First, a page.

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Ma Hope Ho'i Ma Mua

Hawaiian Girl Whereas, the indigenous Hawaiian people never directly relinquished their claims to their inherent sovereignty as a people or over their national lands to the United States, either through their monarchy or through a plebiscite or referendum;

Black's Law Dictionary (Sixth Edition)

The supreme, absolute, and uncontrollable power by which any independent state is governed; supreme political authority; the supreme will; paramount control of the constitution and frame of government and its administration; the self-sufficient source of political power, from which all specific political powers are derived; the international independence of a state, combined with the right and power of regulating its internal affairs without foreign dictation; also a political society, or state, which is sovereign and independent.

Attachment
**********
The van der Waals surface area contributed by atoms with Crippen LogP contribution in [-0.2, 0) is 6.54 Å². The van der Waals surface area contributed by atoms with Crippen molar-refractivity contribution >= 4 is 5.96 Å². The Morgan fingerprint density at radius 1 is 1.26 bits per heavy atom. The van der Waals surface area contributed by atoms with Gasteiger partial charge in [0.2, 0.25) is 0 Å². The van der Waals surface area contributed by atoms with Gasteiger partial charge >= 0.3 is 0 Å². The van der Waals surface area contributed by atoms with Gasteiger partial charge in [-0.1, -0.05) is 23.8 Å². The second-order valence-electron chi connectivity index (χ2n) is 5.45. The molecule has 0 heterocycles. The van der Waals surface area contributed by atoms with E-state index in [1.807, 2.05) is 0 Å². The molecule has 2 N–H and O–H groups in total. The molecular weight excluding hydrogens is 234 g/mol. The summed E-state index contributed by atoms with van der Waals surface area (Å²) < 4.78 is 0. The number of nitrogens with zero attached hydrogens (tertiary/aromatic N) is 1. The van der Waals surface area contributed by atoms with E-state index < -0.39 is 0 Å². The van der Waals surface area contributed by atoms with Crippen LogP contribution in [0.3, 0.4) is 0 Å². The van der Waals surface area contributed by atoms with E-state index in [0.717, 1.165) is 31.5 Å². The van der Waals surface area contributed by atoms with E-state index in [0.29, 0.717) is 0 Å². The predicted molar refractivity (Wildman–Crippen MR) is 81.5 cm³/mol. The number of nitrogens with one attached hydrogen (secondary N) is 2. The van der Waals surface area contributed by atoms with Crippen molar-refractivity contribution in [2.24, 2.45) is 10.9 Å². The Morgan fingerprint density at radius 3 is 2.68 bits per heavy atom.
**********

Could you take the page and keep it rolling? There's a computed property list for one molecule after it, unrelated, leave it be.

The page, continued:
This gets back to the question of what happened in 1959. What validity was that entitled to? Congress is saying, none. And I would say even before this, none, because you didn't have a plebiscite conducted by the United Nations organization itself, which would have been a requirement if Article 73 of the UN Charter had been carried out. The U.S. didn't do that. So Congress is effectively conceding now that the so-called vote is meaningless, as a matter of international law and United States domestic law. So you're not bound by it.

Rather, I'm suggesting you're now free to determine your own fate pursuant to the principle of self-determination in Article 1, paragraph 2 of the United Nations Charter.

Prof. Francis A. Boyle
Dec. 28, 1993

Ma Hope Ho'i Ma Mua